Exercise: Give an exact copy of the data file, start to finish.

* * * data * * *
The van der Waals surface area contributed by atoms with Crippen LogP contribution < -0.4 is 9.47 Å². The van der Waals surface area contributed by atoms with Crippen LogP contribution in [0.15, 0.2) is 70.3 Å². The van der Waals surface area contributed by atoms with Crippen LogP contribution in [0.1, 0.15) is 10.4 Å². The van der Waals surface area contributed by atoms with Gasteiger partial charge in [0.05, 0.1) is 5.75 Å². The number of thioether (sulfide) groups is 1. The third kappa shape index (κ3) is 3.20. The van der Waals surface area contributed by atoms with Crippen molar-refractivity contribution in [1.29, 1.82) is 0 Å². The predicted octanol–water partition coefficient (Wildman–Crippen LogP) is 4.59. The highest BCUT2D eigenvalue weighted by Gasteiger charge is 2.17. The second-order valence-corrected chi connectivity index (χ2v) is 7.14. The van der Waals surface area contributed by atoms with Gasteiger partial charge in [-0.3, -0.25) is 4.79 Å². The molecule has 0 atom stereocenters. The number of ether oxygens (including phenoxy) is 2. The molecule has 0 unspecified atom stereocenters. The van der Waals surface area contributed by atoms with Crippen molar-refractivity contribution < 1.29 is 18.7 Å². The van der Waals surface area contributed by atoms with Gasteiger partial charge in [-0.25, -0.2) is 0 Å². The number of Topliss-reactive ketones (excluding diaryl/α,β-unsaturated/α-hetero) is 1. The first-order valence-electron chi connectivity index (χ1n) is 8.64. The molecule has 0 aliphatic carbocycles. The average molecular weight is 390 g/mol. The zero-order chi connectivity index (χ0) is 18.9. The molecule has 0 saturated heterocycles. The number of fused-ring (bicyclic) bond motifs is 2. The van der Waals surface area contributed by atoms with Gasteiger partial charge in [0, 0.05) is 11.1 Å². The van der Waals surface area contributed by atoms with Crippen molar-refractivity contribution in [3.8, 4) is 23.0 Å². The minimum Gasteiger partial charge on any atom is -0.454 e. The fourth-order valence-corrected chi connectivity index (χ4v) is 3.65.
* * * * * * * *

The van der Waals surface area contributed by atoms with Crippen LogP contribution < -0.4 is 9.47 Å². The van der Waals surface area contributed by atoms with Crippen LogP contribution in [0.15, 0.2) is 70.3 Å². The van der Waals surface area contributed by atoms with Crippen LogP contribution in [0.1, 0.15) is 10.4 Å². The van der Waals surface area contributed by atoms with Gasteiger partial charge in [0.05, 0.1) is 5.75 Å². The number of thioether (sulfide) groups is 1. The third kappa shape index (κ3) is 3.20. The van der Waals surface area contributed by atoms with Crippen molar-refractivity contribution in [1.29, 1.82) is 0 Å². The predicted octanol–water partition coefficient (Wildman–Crippen LogP) is 4.59. The highest BCUT2D eigenvalue weighted by Gasteiger charge is 2.17. The second-order valence-corrected chi connectivity index (χ2v) is 7.14. The van der Waals surface area contributed by atoms with Gasteiger partial charge in [-0.3, -0.25) is 4.79 Å². The molecule has 0 atom stereocenters. The number of ether oxygens (including phenoxy) is 2. The molecule has 0 unspecified atom stereocenters. The van der Waals surface area contributed by atoms with Crippen molar-refractivity contribution < 1.29 is 18.7 Å². The van der Waals surface area contributed by atoms with Gasteiger partial charge in [-0.25, -0.2) is 0 Å². The number of Topliss-reactive ketones (excluding diaryl/α,β-unsaturated/α-hetero) is 1. The first-order valence-electron chi connectivity index (χ1n) is 8.64. The molecule has 0 aliphatic carbocycles. The average molecular weight is 390 g/mol. The zero-order chi connectivity index (χ0) is 18.9. The molecule has 0 saturated heterocycles. The number of fused-ring (bicyclic) bond motifs is 2. The van der Waals surface area contributed by atoms with Gasteiger partial charge in [0, 0.05) is 11.1 Å². The van der Waals surface area contributed by atoms with Crippen molar-refractivity contribution in [3.8, 4) is 23.0 Å². The minimum Gasteiger partial charge on any atom is -0.454 e. The fourth-order valence-corrected chi connectivity index (χ4v) is 3.65.